image showing fields to uncheck highlighted with red markers

Jupyter Notebook

Jupyter Notebooks are available for use graphically in your browser via OOD. As with other standalone programs, you'll need to select the resources required using the job creation form. The form is shown below.

Jupyter Notebook job request form.

Jupyter Notebooks are commonly used with Anaconda environments. If you are unfamiliar with Anaconda environments please see the Working with Anaconda Environments section below before continuing here.

To modify the Operating System (OS) environment that Anaconda and Jupyter will run in, please use the Environment Setup field to load modules. For GPU applications you'll need to load a CUDA/* module. If working with deep learning workflows, you will also possibly need to load the cuDNN/*-CUDA-* module corresponding to your choice of CUDA/* module version. These are required for popular ML/DL/AI libraries like TensorFlow, Keras, and PyTorch. Use module spider cuda and module spider cudnn to view the list of appropriate modules. An example of what to put in the Environment Setup field, when using Tensorflow in a Jupyter notebook, is shown below.

module load CUDA/12.2.0
module load cuDNN/

For information on which versions of CUDA to load for Tensorflow and PyTorch, please see Tensorflow Compatibility and PyTorch Compatibility.


If you get a Failed to Connect message when opening the job, close the tab and wait a couple of minutes. Jupyter is still initializing and takes some time after the job first begins running.


If you are not able to see your environment, you may need to install the ipykernel package. It is required for Jupyter to recognize your environment. See Packages for Jupyter for more information.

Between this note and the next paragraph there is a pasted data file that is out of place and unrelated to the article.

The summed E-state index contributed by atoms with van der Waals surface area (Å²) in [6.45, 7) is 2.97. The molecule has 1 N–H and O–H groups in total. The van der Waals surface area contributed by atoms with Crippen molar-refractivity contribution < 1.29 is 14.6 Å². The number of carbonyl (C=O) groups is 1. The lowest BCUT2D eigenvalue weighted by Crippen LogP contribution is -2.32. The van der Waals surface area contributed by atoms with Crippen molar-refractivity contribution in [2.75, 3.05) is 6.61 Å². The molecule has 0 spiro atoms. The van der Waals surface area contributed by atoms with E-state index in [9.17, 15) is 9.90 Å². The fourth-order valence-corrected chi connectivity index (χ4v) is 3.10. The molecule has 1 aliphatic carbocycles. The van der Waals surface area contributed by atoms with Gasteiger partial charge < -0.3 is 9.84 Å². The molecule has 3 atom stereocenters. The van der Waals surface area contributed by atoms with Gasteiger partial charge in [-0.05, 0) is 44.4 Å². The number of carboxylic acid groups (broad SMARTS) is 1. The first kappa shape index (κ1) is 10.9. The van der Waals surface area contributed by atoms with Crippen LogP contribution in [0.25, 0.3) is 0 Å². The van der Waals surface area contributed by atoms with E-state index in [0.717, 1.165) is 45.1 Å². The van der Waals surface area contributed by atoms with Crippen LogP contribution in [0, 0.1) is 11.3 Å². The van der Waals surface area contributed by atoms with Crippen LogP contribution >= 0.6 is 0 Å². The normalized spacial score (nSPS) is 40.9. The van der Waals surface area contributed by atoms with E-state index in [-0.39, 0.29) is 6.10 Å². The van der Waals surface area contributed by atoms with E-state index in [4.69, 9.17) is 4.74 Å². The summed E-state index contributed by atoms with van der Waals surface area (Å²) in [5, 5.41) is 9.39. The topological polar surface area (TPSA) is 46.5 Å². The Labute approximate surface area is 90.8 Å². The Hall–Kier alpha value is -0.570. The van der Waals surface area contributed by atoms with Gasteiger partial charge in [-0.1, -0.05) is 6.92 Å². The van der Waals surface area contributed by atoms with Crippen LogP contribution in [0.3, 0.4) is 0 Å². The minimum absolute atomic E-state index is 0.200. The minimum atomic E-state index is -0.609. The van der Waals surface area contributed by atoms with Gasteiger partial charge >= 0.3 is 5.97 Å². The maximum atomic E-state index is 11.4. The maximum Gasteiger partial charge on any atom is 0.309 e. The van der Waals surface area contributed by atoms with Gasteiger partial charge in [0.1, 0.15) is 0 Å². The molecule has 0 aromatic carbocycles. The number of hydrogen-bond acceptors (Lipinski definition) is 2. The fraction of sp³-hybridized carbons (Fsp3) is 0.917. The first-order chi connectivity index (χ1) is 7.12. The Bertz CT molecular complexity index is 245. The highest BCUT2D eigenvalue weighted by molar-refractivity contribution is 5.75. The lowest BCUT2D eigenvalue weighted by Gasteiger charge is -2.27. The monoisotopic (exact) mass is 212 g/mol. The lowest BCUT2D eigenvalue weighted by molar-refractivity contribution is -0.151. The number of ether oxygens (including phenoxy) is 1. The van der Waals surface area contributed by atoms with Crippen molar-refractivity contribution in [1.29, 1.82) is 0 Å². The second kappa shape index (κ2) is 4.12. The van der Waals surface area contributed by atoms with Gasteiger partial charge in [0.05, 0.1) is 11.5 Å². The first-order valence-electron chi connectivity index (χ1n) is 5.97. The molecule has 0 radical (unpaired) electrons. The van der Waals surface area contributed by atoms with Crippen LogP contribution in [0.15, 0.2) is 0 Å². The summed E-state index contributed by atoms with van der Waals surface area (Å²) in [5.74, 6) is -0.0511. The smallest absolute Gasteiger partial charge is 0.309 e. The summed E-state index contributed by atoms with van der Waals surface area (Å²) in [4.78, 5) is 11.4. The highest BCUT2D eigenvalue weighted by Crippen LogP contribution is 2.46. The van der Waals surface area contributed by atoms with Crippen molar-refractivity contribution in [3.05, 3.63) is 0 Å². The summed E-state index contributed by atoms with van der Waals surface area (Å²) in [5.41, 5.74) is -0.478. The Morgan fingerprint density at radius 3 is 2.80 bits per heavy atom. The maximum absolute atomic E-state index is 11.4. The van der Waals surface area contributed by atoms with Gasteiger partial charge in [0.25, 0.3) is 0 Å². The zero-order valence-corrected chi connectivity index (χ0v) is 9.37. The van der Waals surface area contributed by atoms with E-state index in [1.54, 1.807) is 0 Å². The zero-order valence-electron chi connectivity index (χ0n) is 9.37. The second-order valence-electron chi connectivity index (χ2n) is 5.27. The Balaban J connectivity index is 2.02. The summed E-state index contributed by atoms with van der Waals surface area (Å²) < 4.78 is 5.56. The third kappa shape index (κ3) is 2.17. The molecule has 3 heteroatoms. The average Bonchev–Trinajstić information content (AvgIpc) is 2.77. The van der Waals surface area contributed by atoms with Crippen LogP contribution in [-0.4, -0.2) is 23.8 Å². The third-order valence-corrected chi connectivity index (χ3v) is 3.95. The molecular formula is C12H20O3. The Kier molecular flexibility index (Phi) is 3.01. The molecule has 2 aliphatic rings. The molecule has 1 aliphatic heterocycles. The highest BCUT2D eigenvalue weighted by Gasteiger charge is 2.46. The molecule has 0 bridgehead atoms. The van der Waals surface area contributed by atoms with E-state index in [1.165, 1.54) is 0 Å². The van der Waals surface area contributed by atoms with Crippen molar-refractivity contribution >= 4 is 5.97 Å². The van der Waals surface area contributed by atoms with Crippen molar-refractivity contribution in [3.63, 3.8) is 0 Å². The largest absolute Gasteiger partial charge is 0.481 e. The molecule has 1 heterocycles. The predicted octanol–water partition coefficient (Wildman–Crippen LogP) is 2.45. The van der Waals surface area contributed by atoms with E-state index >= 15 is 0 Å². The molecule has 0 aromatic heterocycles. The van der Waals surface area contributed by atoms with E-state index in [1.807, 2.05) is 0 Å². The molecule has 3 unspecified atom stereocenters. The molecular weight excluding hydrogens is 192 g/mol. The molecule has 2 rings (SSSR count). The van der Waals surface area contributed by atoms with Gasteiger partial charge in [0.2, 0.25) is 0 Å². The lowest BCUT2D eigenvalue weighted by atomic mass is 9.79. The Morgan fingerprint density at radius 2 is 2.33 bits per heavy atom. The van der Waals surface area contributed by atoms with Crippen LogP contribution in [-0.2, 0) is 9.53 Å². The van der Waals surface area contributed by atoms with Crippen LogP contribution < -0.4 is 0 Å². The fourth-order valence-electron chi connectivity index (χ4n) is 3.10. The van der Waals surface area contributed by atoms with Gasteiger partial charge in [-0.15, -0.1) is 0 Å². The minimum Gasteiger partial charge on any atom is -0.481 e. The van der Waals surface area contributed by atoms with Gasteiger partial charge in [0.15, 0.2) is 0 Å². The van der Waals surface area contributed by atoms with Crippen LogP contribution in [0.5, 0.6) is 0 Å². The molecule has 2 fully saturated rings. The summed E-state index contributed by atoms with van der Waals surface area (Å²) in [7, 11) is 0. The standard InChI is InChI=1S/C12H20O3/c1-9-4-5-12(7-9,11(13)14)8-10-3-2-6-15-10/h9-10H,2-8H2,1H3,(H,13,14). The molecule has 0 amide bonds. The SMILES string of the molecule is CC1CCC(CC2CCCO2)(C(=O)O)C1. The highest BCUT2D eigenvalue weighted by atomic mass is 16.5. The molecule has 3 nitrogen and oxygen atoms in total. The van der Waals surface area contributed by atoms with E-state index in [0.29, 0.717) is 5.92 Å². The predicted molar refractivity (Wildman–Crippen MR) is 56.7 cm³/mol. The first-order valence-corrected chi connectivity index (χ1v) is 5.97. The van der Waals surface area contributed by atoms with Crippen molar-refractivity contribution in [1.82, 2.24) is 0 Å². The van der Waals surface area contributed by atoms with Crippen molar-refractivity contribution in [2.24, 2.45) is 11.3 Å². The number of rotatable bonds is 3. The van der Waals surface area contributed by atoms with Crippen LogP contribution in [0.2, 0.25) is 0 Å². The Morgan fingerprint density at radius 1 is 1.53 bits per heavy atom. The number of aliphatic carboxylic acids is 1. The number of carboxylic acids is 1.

Do not load module load Anaconda3 in the Environment Setup field, as it is loaded automatically. Loading any versions of Anaconda3 would affect the Python executable, which is used by default. These results in hard-to-diagnose errors in the OOD Jupyter notebook.


Having conda/mamba activate and source activate statements in the Environment Setup field can cause unexpected and silent job failure. Avoid using conda activate in the Environment Setup field.

Working with Anaconda Environments

For information on working with Anaconda environments please see our Using Anaconda page. The please review our Cheaha-specific Anaconda page for important tips and how to avoid common pitfalls.

Extra Jupyter Arguments

The Extra Jupyter Arguments field allows you to pass additional arguments to the Jupyter Server as it is being started. It can be helpful to point the server to the folder containing your notebook. To do this, assuming your notebooks are stored in /data/user/$USER, also known as $USER_DATA, put --notebook-dir=$USER_DATA in this field. You will be able to navigate to the notebook if it is in a subdirectory of notebook-dir, but you won't be able to navigate to any other directories. An example is shown below.

Jupyter Notebook job request form Extra jupyter arguments field.

Submitting the Jupyter Notebook Job

Submitting the job will bring you to the My Interactive Jobs window while the Jupyter job is initialized. Click Connect to Jupyter to open the Jupyter Home Page.


If you get a Failed to Connect message when opening the job, close the tab and wait a couple of minutes. Jupyter is still initializing and takes some time after the job first begins running.

The Jupyter Server Home Page

The Jupyter Server Home Page will look like the following

Home page for jupyter notebooks.

From here, you can navigate to and select an existing notebook, or you can create a new one using one of your existing virtual environments or the base environment. Once inside a Jupyter notebook, you can use the Kernel --> Change kernel menu to select your preferred Anaconda environment.